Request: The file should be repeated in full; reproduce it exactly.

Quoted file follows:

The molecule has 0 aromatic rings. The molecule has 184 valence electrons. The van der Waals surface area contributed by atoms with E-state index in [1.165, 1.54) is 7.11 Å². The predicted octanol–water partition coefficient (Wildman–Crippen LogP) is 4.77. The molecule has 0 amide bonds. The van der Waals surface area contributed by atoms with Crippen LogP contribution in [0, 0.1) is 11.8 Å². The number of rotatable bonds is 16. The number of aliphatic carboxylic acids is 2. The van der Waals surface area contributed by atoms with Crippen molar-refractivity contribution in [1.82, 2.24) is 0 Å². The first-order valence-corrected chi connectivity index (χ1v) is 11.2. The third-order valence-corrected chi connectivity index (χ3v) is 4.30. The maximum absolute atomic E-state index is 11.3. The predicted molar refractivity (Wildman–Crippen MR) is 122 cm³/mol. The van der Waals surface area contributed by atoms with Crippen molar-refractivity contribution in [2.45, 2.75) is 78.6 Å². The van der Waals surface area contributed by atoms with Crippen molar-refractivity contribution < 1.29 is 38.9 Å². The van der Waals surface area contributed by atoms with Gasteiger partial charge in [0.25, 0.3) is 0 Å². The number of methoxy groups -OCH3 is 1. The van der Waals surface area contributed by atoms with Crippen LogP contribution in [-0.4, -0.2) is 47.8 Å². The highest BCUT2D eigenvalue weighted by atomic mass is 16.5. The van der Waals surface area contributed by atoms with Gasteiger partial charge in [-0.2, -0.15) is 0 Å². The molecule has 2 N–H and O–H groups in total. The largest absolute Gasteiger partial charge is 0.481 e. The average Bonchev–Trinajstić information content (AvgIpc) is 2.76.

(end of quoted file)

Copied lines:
The molecule has 0 aromatic rings. The molecule has 184 valence electrons. The van der Waals surface area contributed by atoms with E-state index in [1.165, 1.54) is 7.11 Å². The predicted octanol–water partition coefficient (Wildman–Crippen LogP) is 4.77. The molecule has 0 amide bonds. The van der Waals surface area contributed by atoms with Crippen LogP contribution in [0, 0.1) is 11.8 Å². The number of rotatable bonds is 16. The number of aliphatic carboxylic acids is 2. The van der Waals surface area contributed by atoms with Crippen molar-refractivity contribution in [1.82, 2.24) is 0 Å². The first-order valence-corrected chi connectivity index (χ1v) is 11.2. The third-order valence-corrected chi connectivity index (χ3v) is 4.30. The maximum absolute atomic E-state index is 11.3. The predicted molar refractivity (Wildman–Crippen MR) is 122 cm³/mol. The van der Waals surface area contributed by atoms with Crippen molar-refractivity contribution in [2.45, 2.75) is 78.6 Å². The van der Waals surface area contributed by atoms with Crippen molar-refractivity contribution < 1.29 is 38.9 Å². The van der Waals surface area contributed by atoms with Gasteiger partial charge in [0.25, 0.3) is 0 Å². The number of methoxy groups -OCH3 is 1. The van der Waals surface area contributed by atoms with Crippen LogP contribution in [-0.4, -0.2) is 47.8 Å². The highest BCUT2D eigenvalue weighted by atomic mass is 16.5. The van der Waals surface area contributed by atoms with Gasteiger partial charge in [-0.2, -0.15) is 0 Å². The molecule has 2 N–H and O–H groups in total. The largest absolute Gasteiger partial charge is 0.481 e. The average Bonchev–Trinajstić information content (AvgIpc) is 2.76.